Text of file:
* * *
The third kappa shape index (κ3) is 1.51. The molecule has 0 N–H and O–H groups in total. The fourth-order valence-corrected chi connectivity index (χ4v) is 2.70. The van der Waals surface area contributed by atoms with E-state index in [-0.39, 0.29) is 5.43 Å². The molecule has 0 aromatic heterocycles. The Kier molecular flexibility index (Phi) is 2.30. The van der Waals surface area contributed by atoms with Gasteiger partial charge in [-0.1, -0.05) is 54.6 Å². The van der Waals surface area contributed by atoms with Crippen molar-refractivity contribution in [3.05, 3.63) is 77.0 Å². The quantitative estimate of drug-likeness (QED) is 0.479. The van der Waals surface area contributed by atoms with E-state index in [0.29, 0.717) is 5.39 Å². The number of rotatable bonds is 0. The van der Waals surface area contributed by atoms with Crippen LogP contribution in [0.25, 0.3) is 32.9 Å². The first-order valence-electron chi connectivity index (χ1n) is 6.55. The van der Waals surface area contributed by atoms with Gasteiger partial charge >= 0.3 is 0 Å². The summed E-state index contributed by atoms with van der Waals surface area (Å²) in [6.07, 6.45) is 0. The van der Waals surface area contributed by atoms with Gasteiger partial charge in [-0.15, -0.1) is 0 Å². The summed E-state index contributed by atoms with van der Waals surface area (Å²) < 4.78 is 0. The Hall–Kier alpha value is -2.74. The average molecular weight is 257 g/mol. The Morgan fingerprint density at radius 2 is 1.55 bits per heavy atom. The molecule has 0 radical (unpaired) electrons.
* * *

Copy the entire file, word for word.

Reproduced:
The third kappa shape index (κ3) is 1.51. The molecule has 0 N–H and O–H groups in total. The fourth-order valence-corrected chi connectivity index (χ4v) is 2.70. The van der Waals surface area contributed by atoms with E-state index in [-0.39, 0.29) is 5.43 Å². The molecule has 0 aromatic heterocycles. The Kier molecular flexibility index (Phi) is 2.30. The van der Waals surface area contributed by atoms with Gasteiger partial charge in [-0.1, -0.05) is 54.6 Å². The van der Waals surface area contributed by atoms with Crippen molar-refractivity contribution in [3.05, 3.63) is 77.0 Å². The quantitative estimate of drug-likeness (QED) is 0.479. The van der Waals surface area contributed by atoms with E-state index in [0.29, 0.717) is 5.39 Å². The number of rotatable bonds is 0. The van der Waals surface area contributed by atoms with Crippen LogP contribution in [0.25, 0.3) is 32.9 Å². The first-order valence-electron chi connectivity index (χ1n) is 6.55. The van der Waals surface area contributed by atoms with Gasteiger partial charge >= 0.3 is 0 Å². The summed E-state index contributed by atoms with van der Waals surface area (Å²) in [6.07, 6.45) is 0. The van der Waals surface area contributed by atoms with Gasteiger partial charge in [-0.15, -0.1) is 0 Å². The summed E-state index contributed by atoms with van der Waals surface area (Å²) < 4.78 is 0. The Hall–Kier alpha value is -2.74. The average molecular weight is 257 g/mol. The Morgan fingerprint density at radius 2 is 1.55 bits per heavy atom. The molecule has 0 radical (unpaired) electrons.